Thousands of people displaced by 12 years of war are stuck in squalid, unofficial camps in Syria’s Kurdish-held northeast, languishing in extreme poverty and largely cut off from international assistance.
“We’ve been completely forgotten,” said Rahma al-Hammud, 33, standing at her tent — a shoddy patchwork of worn-out fabric, tarp and old fertiliser bags crudely sewn together.
“Our children get sick over and over again. They get fever, diarrhoea and vomiting,” said the widowed mother of four, AFP reported.
She lives in the Al-Yunani camp in the northern province of Raqa, where ISIS group had set up its de facto capital before its defeat in 2017 by US-backed Kurdish-led fighters.
Located near the Euphrates River, it is one of many informal camps inside Syria for people displaced by the conflict.
Women can be seen carrying heavy buckets of water from communal tanks in heat that can exceed 40 degrees Celsius (104 Fahrenheit), while children in filthy clothes and bare feet play in the dirt.
Sheikhmous Ahmed, an official in the semi-autonomous Kurdish administration, said tens of thousands of people live in dozens of informal camps in north and northeast Syria.
Only 16 camps, housing around 150,000 people, are formally recognized and have access to international aid, including Al-Hol and Roj, which host suspected relatives of ISIS militants, he said.
While living and hygiene conditions can be dire even in official displacement camps, the situation in informal settlements is sometimes worse, with no semblance of organization and little or no humanitarian assistance.
Tanya Evans of the International Rescue Committee said such informal camps “can be considered the ‘forgotten camps’ of Syria”.
“Increased attention, funding, and sustained efforts by the international community are crucial” to ensuring such camps “receive the assistance they desperately need”, she told AFP in a statement.
Hammud, who is displaced from elsewhere in Raqa province, said aid was “scarce” and that international organizations “do not recognize” the Al-Yunani camp.
“Even if they helped us every two or three months, people would have” better lives, said Hammud, a day labourer in the agriculture sector.
Three of her children also work in an industrial area nearby to help make ends meet.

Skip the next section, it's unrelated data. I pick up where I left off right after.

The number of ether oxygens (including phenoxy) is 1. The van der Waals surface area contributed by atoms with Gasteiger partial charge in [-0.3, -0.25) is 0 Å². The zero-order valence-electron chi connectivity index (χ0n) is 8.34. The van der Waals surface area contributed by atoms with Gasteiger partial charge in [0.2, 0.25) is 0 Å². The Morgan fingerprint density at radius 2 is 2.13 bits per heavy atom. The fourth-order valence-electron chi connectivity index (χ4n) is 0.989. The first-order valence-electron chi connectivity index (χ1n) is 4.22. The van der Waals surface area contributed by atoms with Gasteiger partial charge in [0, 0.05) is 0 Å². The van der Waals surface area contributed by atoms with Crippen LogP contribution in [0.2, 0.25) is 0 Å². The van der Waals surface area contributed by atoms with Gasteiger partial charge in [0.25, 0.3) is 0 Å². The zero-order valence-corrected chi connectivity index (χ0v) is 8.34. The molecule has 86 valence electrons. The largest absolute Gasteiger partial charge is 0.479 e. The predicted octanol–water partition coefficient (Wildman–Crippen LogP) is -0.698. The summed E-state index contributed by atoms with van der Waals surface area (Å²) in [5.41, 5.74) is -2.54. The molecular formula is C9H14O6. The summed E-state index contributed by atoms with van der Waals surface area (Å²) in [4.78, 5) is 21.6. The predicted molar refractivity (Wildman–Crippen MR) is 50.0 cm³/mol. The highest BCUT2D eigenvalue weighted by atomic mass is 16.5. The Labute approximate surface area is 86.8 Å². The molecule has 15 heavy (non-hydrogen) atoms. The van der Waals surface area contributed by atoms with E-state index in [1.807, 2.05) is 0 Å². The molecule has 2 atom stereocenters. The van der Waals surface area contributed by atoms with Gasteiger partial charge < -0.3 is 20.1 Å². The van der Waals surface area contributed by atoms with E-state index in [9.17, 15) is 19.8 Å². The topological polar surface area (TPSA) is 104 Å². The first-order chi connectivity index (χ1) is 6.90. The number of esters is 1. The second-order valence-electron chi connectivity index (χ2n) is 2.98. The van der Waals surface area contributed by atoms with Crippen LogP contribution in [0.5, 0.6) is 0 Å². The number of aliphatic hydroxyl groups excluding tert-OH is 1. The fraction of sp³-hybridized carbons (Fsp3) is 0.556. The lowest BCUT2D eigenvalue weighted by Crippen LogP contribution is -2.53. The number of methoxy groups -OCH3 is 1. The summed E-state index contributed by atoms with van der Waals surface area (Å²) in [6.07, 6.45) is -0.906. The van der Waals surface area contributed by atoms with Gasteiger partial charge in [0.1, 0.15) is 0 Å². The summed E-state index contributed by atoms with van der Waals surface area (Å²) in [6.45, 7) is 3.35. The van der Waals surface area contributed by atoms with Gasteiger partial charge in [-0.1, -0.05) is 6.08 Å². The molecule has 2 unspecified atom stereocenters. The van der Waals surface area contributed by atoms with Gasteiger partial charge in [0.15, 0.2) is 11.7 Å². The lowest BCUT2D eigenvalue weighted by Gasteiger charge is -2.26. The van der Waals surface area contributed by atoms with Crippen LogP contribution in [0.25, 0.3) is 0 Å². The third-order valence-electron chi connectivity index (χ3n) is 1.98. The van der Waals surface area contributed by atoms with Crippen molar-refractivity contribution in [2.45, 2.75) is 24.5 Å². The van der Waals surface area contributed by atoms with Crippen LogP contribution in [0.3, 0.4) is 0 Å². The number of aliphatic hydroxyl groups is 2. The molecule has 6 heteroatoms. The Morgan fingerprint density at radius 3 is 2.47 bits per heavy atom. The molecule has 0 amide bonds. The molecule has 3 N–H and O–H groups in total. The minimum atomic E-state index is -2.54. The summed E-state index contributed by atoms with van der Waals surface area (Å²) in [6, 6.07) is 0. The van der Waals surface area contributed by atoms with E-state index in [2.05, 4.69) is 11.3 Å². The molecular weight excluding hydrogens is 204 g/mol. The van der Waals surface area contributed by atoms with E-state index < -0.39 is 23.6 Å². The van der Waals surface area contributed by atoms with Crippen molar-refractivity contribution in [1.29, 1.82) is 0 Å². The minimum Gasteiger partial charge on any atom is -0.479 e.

Syria’s war has killed more than half a million people and displaced millions since it broke out in 2011 with the regime’s repression of peaceful protests.
It spiralled into a deadly conflict that pulled in foreign powers and global militants.
According to Sheikhmous Ahmed, Kurdish authorities are working “on a plan to transfer residents from informal to formal camps” in a bid to improve their living conditions.
If this were to come true it could improve the life of residents of Sahlat al-Banat, a makeshift camp which sits next to a landfill on the outskirts of Raqa city.
Residents spend their days scavenging the rubbish tip for anything of value, such as scrap metal and bits of plastic, which they hope to sell. It is their main source of income.
“The situation in the camp is tragic,” said 30-year-old mother Shakura Mohammed, who was displaced from nearby Deir Ezzor province.
“People search through the rubbish for things they can sell in order to buy bread and earn a living,” she said.
“No aid comes to the camp,” she added.
According to a report by the United Nations humanitarian agency OCHA, 79 percent of settlements in Raqa province are informal.
A UN cross-border mechanism allowing aid to enter northeast Syria from neighbouring Iraq was halted in early 2020 after pressure from regime ally Russia at the UN Security Council, worsening conditions for those in need.
Umm Rakan, who lives at Sahlat al-Banat, said she had given up on the idea that things would improve.
“We no longer count on anyone’s help. We lost hope years ago,” said the woman in her 40s, who was also displaced from Deir Ezzor.
“We are destined to live trapped in this hell forever.”